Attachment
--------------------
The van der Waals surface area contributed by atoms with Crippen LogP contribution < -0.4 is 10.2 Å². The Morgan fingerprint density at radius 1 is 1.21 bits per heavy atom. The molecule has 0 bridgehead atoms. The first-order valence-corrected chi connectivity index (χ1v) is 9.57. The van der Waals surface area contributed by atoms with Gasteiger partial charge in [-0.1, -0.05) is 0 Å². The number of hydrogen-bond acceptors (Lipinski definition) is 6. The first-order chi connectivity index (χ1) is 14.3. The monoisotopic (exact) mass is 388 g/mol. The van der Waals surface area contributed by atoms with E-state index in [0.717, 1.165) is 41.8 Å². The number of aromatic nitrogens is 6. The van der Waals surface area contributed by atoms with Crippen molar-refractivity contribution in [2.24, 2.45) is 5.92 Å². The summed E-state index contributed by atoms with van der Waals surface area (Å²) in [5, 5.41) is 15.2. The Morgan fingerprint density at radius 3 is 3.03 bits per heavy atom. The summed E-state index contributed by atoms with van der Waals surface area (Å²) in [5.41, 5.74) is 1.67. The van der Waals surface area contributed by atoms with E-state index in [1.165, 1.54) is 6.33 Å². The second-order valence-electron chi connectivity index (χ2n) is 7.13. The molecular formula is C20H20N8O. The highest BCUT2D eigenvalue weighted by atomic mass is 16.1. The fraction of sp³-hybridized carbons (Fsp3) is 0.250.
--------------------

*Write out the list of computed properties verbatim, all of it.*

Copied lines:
The van der Waals surface area contributed by atoms with Crippen LogP contribution < -0.4 is 10.2 Å². The Morgan fingerprint density at radius 1 is 1.21 bits per heavy atom. The molecule has 0 bridgehead atoms. The first-order valence-corrected chi connectivity index (χ1v) is 9.57. The van der Waals surface area contributed by atoms with Gasteiger partial charge in [-0.1, -0.05) is 0 Å². The number of hydrogen-bond acceptors (Lipinski definition) is 6. The first-order chi connectivity index (χ1) is 14.3. The monoisotopic (exact) mass is 388 g/mol. The van der Waals surface area contributed by atoms with E-state index in [0.717, 1.165) is 41.8 Å². The number of aromatic nitrogens is 6. The van der Waals surface area contributed by atoms with Crippen molar-refractivity contribution in [2.24, 2.45) is 5.92 Å². The summed E-state index contributed by atoms with van der Waals surface area (Å²) in [5, 5.41) is 15.2. The Morgan fingerprint density at radius 3 is 3.03 bits per heavy atom. The summed E-state index contributed by atoms with van der Waals surface area (Å²) in [5.41, 5.74) is 1.67. The van der Waals surface area contributed by atoms with E-state index in [1.165, 1.54) is 6.33 Å². The second-order valence-electron chi connectivity index (χ2n) is 7.13. The molecular formula is C20H20N8O. The highest BCUT2D eigenvalue weighted by atomic mass is 16.1. The fraction of sp³-hybridized carbons (Fsp3) is 0.250.